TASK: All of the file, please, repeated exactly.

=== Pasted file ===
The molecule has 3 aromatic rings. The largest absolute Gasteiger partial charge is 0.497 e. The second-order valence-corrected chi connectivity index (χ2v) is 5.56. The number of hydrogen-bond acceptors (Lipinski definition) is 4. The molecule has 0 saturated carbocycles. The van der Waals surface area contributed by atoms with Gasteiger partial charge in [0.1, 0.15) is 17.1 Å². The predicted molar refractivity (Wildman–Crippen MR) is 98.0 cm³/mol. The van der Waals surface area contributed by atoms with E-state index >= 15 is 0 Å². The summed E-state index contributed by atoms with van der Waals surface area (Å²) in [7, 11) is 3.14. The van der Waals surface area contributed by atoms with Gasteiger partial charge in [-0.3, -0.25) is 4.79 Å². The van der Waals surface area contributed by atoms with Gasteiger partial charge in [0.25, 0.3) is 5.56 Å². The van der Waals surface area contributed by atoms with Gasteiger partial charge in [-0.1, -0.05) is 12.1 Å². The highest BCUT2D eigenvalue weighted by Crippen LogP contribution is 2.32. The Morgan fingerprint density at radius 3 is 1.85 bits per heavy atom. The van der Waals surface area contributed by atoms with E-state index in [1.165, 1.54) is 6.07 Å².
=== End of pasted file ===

The molecule has 3 aromatic rings. The largest absolute Gasteiger partial charge is 0.497 e. The second-order valence-corrected chi connectivity index (χ2v) is 5.56. The number of hydrogen-bond acceptors (Lipinski definition) is 4. The molecule has 0 saturated carbocycles. The van der Waals surface area contributed by atoms with Gasteiger partial charge in [0.1, 0.15) is 17.1 Å². The predicted molar refractivity (Wildman–Crippen MR) is 98.0 cm³/mol. The van der Waals surface area contributed by atoms with E-state index >= 15 is 0 Å². The summed E-state index contributed by atoms with van der Waals surface area (Å²) in [7, 11) is 3.14. The van der Waals surface area contributed by atoms with Gasteiger partial charge in [-0.3, -0.25) is 4.79 Å². The van der Waals surface area contributed by atoms with Gasteiger partial charge in [0.25, 0.3) is 5.56 Å². The van der Waals surface area contributed by atoms with Gasteiger partial charge in [-0.1, -0.05) is 12.1 Å². The highest BCUT2D eigenvalue weighted by Crippen LogP contribution is 2.32. The Morgan fingerprint density at radius 3 is 1.85 bits per heavy atom. The van der Waals surface area contributed by atoms with E-state index in [1.165, 1.54) is 6.07 Å².